Aberdeen captain Graeme Shinnie blasted Celtic’s lack of class as after Scott Brown and Mikael Lustig appeared to celebrate their Betfred Cup triumph in front of Lewis Ferguson.
Shinnie and Brown, who have previous dating back to last season, clashed on the pitch at Hampden Park in Celtic’s 1-0 win, which was overshadowed by an injury to Gary Mackay-Steven.
Brown came on as a substitute in the second half and had clearly riled teenager Ferguson with an early challenge. Lustig then appeared to goad the 19-year-old, celebrating in front of him, which was the incident towards the end of the game that clearly annoyed Shinnie.
He said: “It just frustrated me when some of their players are celebrating in front of a young 19-year-old kid who is just trying to do well. You can have a wee bit more class than that. There’s ways to go about being a captain. You can have a bit of class about you – they don’t and it frustrated me. But we have to deal with it. They were 1-0 up and they had the ascendency and it gave them the chance to do it. I’m big enough and man enough to take it.
“I don’t know. There were obviously battles going on in the game but you’d have to ask him that. It’s happened more than once. I’m used to it now. It is what it is. I’m big enough and man enough to deal with it. Celtic have won the cup so congratulations to them.
“He (Brown) will do what he does. It doesn’t bother me. But when it’s people like young Ferguson they are going for…they are older professionals and they should know better. But we can deal with it.
“Did I have to speak with Lewis afterwards? No, he’s a mature young man. He’s dealt with stuff like that in the past and he will deal with it again when he’s involved in big games. He can handle himself very well and he will be fine.”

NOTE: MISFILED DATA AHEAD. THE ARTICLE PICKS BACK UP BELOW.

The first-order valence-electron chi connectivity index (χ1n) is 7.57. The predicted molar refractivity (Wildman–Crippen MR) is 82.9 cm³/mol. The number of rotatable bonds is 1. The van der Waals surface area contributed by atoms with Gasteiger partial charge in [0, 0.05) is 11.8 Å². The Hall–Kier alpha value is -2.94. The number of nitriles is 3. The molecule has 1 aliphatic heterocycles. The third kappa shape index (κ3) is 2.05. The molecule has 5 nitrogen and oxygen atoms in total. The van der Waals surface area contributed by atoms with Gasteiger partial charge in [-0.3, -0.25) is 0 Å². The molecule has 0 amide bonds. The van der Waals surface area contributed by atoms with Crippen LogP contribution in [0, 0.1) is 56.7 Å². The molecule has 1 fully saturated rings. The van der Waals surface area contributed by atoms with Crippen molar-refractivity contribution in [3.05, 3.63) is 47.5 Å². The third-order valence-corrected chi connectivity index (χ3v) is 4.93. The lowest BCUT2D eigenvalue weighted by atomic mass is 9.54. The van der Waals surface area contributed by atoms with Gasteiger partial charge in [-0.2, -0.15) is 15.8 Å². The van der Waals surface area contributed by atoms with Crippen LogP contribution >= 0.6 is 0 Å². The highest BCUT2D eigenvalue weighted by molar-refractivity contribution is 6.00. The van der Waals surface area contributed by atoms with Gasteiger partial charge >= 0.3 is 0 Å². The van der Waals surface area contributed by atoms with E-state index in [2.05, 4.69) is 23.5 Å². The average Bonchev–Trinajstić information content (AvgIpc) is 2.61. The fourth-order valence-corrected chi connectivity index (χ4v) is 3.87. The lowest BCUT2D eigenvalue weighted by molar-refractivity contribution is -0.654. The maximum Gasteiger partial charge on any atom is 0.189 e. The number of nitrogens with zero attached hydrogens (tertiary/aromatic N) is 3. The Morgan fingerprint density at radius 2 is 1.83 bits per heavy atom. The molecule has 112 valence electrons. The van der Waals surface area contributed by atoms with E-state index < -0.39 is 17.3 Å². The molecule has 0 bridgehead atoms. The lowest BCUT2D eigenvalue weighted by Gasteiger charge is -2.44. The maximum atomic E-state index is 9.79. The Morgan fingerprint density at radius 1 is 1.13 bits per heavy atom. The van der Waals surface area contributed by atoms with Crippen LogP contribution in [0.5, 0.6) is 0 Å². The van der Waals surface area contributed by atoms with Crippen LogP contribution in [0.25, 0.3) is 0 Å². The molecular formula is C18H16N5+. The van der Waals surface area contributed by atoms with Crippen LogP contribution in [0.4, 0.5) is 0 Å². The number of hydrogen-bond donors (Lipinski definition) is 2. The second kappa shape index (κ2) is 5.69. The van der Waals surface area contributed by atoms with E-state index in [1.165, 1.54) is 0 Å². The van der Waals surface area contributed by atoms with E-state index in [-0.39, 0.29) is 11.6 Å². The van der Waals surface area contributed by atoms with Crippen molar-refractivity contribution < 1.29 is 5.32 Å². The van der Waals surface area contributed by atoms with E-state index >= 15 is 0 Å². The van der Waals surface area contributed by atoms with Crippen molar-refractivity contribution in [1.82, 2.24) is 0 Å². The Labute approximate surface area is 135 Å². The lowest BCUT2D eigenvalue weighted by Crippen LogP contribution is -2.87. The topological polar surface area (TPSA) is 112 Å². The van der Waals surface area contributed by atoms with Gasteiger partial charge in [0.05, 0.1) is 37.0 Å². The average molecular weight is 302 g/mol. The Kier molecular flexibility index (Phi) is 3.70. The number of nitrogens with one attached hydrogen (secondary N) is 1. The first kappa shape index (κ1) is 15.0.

Shinnie was also one of the first on the scene for Mackay-Steven’s injury, which occurred in the 39th minute following a collision with Dedryck Boyata. Mackay-Steven required emergency treatment on the pitch and Shinnie could be seen urging the medical staff to come on to the field quicker and treat his team-mate.
The Dons skipper added that it was one of the worst things he had seen on a football pitch, which intensified the will to win a medal for his stricken colleague.
He added: “The medics dealt with it really well. I was just hyped up seeing Gaz the way he was. It was one of the worst I’ve ever seen since I started playing football. I was just wanting to get things moving as quickly as possible and to get him the help he was needing.
“He was out cold. He was knocked out but I don’t want to go into much more about what I saw out of respect for Gaz. It wasn’t nice but the medics did really well to give him the help he needed.
“It’s not great to see but the doctors and staff handled it so well. Massive praise goes to them and I’m hoping he was okay. After that we wanted to get back into the game for Gaz and hopefully go to see him in hospital with a winners’ medal. But it was not to be.”